Joybird, a furniture company, has recalled its Blythe line of dressers because the products failed to comply with voluntary stability standards and are not stable if they are not anchored to the wall, posing tip-over and entrapment hazards that could lead to death or serious injuries to young children. According to Consumer Reports, the recall involves about 100 units of Joybird’s Blythe dressers. The dresser, which weighs about 200 pounds, measures about 66 inches wide, 18 inches deep and is 37.5 inches high.
Details of the Recall
Stickers on the back of each recalled dresser say “Stitch Industries Inc.,” the month and year of manufacture, and “TSCA Title VI Compliant.” The dressers were sold online at Joybird.com from October 2017 through July 2019 for about $1,700. So far no injuries or fatalities have been reported as a result of these dressers. The company is offering a free pickup of the dresser and a full refund.
Consumers can also contact the company for a free in-home repair to the dresser’s legs or a free one-time, in-home installation of a tip-over resistant kit by a technician plus a $50 gift card to be used on Joybird’s website. Consumers who are unable to contact the company or take advantage of the recall during the coronavirus pandemic are asked to stop using the dressers and place them in a room that children cannot access.
The Danger of Non-Compliant Dressers
According to the U.S. Consumer Product Safety Commission (CPSC), one person is injured about every 20 minutes and one child dies about every two weeks when a piece of furniture or an appliance falls onto them. Thousands of these tragic incidents that result in injuries and deaths involve dressers.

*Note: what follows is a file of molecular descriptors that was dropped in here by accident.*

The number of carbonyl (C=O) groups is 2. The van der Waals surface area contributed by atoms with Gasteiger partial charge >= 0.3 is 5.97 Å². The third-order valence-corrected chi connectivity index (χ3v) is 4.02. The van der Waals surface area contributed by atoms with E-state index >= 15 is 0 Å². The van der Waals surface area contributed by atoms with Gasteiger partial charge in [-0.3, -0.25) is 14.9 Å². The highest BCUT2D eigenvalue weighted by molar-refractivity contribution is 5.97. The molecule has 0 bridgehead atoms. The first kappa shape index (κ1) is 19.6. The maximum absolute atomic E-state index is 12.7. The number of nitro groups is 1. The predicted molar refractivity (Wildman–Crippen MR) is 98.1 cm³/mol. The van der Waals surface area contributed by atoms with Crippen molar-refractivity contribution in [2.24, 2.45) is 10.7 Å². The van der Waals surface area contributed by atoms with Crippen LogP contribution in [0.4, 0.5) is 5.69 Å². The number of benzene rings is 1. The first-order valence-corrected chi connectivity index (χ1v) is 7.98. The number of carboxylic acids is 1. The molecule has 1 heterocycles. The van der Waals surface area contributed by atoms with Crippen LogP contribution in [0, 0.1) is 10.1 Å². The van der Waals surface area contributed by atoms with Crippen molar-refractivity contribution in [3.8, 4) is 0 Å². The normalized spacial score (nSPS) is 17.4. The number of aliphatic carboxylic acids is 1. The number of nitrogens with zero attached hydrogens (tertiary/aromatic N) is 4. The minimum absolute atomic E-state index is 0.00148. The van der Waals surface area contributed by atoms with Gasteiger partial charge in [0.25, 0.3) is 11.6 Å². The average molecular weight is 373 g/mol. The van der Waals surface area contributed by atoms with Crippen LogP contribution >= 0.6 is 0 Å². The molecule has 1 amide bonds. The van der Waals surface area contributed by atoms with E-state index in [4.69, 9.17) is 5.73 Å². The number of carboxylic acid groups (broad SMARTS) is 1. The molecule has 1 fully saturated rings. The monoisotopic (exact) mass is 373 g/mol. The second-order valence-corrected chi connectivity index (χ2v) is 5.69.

This recall from Joybird comes at a time when the U.S. Senate is considering legislation called Stop Tip-Overs of Unstable, Risky Dressers on Youth (STURDY) Act. This legislation would require the CPSC to create a mandatory federal rule for dressers that is tougher than the industry’s current standard, which is voluntary. The House of Representatives has already passed this legislation, but it has remained stalled at the Senate.
If you have a recalled dresser in your home, it is best to stop using it right away and put it away in a location where your child cannot access it. If you are able to contact the manufacturer, it would be best to receive a refund for your product so you can purchase a safer one, or order a repair kit so you can continue to use the same product. If you or a loved one has been injured as a result of a defective dresser, please contact an experienced product defect lawyer for more information about pursuing your legal rights.